I raised the issues of the Gigabit voucher scheme rollout in Parliament, with concerns that the scheme would not benefit rural broadband providers and smaller community interest companies like B4RN as much as larger national providers. I am glad to see that the Government have listened to these concerns, and B4RN do fall under the voucher scheme.
In rural areas, at the moment B4RN (a non-profit community benefit society) are often the only provider under the Government’s voucher scheme assisting communities to get entirely fibre optic gigabit broadband to the home.
What’s happening in this area
As the Government move into their next phase of their disappointingly slow and poorly-focussed rollout of rural broadband improvements, much of the Over Wyre area falls under their “Outside In Procurements” areas which they hope will attract larger broadband suppliers by combining Openreach exchange areas.
You can read more about the Government gigabit strategy here (PDF 3.4MB).
However there is much more that needs to be done than simply attracting larger broadband suppliers to rural areas.
The Pandemic has shown that broadband is an essential utility, yet broadband operators don’t have the same powers as other utilities such as electricity or gas. Unlike those other utilities – there is no obligation on landlords to facilitate access.
Absentee and bad landlords can deprive consumers of decent broadband by not co-operating. Local authority housing, flexible or joint tenancies, and demoted tenancies need to be covered in the right to access gigabit broadband, along with homeowners.
Also, at the moment, the Government gigabit rollout can see consumers ‘locked in’ by a single broadband operator. One operator can ‘capture’ a building, roll out infrastructure to that building and basically capture the tenants there forever.
The Government state that an operator must not ‘inhibit the provision’ of a service by another operator. Labour want to see alternative operators being enabled and encouraged to provide services to consumers, removing these barriers to competition to make sure consumers can get the fairest prices and the best value for money.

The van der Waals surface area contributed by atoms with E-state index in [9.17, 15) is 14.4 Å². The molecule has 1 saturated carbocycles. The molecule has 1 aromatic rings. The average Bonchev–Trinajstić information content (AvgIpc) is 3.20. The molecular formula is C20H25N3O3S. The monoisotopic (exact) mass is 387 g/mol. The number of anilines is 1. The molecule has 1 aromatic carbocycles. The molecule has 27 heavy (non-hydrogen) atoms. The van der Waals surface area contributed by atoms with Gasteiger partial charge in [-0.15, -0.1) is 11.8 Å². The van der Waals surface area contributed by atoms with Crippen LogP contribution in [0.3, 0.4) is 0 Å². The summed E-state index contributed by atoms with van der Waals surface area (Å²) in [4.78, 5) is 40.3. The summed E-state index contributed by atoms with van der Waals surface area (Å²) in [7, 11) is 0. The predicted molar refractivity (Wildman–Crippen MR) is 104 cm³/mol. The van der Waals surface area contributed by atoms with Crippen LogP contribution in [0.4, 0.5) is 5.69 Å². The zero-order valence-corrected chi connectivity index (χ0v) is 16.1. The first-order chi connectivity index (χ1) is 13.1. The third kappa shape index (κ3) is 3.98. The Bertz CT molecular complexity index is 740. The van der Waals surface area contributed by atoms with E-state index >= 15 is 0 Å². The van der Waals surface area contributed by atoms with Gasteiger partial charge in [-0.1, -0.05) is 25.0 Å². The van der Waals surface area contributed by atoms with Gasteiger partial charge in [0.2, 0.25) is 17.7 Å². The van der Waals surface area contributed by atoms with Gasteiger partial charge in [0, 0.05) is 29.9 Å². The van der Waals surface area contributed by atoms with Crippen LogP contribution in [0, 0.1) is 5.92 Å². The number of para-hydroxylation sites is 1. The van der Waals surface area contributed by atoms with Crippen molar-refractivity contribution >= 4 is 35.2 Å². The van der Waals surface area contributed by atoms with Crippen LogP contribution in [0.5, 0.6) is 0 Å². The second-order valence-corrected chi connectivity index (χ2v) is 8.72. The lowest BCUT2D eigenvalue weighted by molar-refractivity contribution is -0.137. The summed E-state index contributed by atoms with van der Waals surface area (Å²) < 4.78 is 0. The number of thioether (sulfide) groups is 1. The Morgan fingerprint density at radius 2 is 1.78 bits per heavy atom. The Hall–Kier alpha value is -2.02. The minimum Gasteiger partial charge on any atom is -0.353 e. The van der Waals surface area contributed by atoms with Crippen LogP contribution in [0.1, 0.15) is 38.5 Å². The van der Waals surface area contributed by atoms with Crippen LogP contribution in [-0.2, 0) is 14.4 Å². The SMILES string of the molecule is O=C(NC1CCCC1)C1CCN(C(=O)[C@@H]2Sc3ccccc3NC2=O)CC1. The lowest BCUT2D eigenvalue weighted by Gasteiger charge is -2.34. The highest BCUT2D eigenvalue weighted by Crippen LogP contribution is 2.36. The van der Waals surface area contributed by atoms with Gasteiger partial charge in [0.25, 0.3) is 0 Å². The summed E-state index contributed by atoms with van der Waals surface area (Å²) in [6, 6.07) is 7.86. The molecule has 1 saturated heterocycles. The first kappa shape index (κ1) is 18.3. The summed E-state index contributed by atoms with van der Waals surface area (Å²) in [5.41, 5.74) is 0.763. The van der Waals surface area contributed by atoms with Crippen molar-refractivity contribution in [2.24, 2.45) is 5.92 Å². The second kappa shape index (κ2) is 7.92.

Under the last Labour government the UK saw a revolution in first generation broadband access rising from 9% of households in 2000 to 50% in 2009, and we introduced the Digital Economy Act 2010 – targeting 100 per cent broadband coverage by 2020. We can build on this legacy.
Want support or more information?
If you would like to find out if your property or area may be eligible under the Government’s gigabit voucher scheme, you can search for your property on the Government website and find a Broadband provider here: https://gigabitvoucher.culture.gov.uk/
I will continue to support constituents on an individual basis where they are experiencing broadband issues, working with Service Providers (BT, Sky, Virgin etc.) as well as Openreach to resolve these where possible.
In the past year I have supported constituents to get re-connected where lines have been faulty or broken, and made representations to Openreach on their behalf where there have been connectivity issues outside of the property. Please get in touch if you think I can help by emailing firstname.lastname@example.org